In the US, all new chemicals must be reviewed by the US EPA before they can enter commerce. The agency looks at new chemicals to determine whether their manufacturing, processing and use would adversely affect people or the environment. If the EPA identifies risks that it determines to be unreasonable, then it either prohibits use of the chemical, or requires restrictions on the chemical to control for risks. Since the 1970s, tens of thousands of chemicals have come through the EPA for review and have been allowed into US commerce.
In this article, Richard E. Engler, Ph.D. and Jeffery T. Morris, Ph.D. write that more robust consideration of a new chemical’s potential to prevent pollution and lower risks could help achieve the right balance between safety and innovation. The full article is available at https://chemicalwatch.com/220164/guest-column-why-the-us-epa-can-and-should-evaluate-the-risk-reducing-role-a-new-chemical-may-play-if-allowed-on-the-market (subscription required).
By Lynn L. Bergeson and Carla N. Hutton
Dan Utech, Incoming Chief of Staff for the U.S. Environmental Protection Agency (EPA), announced to EPA on January 21, 2021, that until Michael Regan, Secretary of the North Carolina Department of Environmental Quality, is confirmed as EPA Administrator, Jane Nishida will serve as Acting Administrator. In his announcement, Utech notes that on January 20, 2021, President Biden signed an Executive Order on Protecting Public Health and the Environment and Restoring Science to Tackle the Climate Crisis, which states that it is the policy of the Biden Administration “to listen to the science; to improve public health and protect our environment; to ensure access to clean air and water; to limit exposure to dangerous chemicals and pesticides; to hold polluters accountable, including those who disproportionately harm communities of color and low-income communities; to reduce greenhouse gas emissions; to bolster resilience to the impacts of climate change; to restore and expand our national treasures and monuments; and to prioritize both environmental justice and the creation of the well-paying union jobs necessary to deliver on these goals.” According to Utech, EPA will be guided by science as it moves to achieve these goals and address other threats to public health and the environment.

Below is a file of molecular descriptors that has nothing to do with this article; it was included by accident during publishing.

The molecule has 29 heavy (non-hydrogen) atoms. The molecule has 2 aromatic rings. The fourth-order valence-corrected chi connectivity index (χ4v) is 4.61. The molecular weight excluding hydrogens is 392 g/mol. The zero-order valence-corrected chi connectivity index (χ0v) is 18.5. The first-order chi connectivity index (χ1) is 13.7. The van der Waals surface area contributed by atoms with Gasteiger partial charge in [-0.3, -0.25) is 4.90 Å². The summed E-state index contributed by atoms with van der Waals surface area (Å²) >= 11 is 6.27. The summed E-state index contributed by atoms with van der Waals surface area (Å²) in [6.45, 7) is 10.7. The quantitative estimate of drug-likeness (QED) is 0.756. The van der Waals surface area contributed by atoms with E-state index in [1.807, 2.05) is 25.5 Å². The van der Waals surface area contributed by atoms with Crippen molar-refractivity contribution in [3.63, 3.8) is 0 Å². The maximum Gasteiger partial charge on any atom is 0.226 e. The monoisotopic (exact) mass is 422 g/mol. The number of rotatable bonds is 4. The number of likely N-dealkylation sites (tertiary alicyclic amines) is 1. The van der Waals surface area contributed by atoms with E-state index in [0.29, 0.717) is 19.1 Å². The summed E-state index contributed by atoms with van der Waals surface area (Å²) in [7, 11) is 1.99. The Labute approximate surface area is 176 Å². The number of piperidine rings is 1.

Utech states that Biden also signed an Executive Order on Advancing Racial Equity and Support for Underserved Communities through the Federal Government. In addition to providing a framework for advancing equity, it revokes Executive Order 13950, “Combating Race and Sex Stereotyping.”
Utech’s announcement includes the following updated list of current and acting leaders, as well as a list of the incoming appointees who onboarded this week.
Current and Acting Leadership
- Acting Administrator: Jane Nishida
- Office of the Chief Financial Officer (OCFO): David Bloom
- Office of Air and Radiation (OAR): Joseph Goffman
- Office of Water (OW): Radhika Fox
- Office of Land and Emergency Management (OLEM): Barry Breen
- Office of Chemical Safety and Pollution Prevention (OCSPP): Michal Ilana Freedhoff (as of January 25, 2021)
- Office of Research and Development (ORD): Jennifer Orme-Zavaleta
- Office of General Counsel (OGC): Melissa Hoffer
- Office of Enforcement and Compliance Assurance (OECA): Larry Starfield
- Office of International and Tribal Affairs (OITA): Mark Kasman
- Office of Mission Support (OMS): Donna Vizian
- Office of Policy (OP): Victoria Arroyo
- Office of Congressional and Intergovernmental Relations (OCIR): Robin Richardson
- Office of Public Engagement and Environmental Education (OPEEE): Rosemary Enobakhare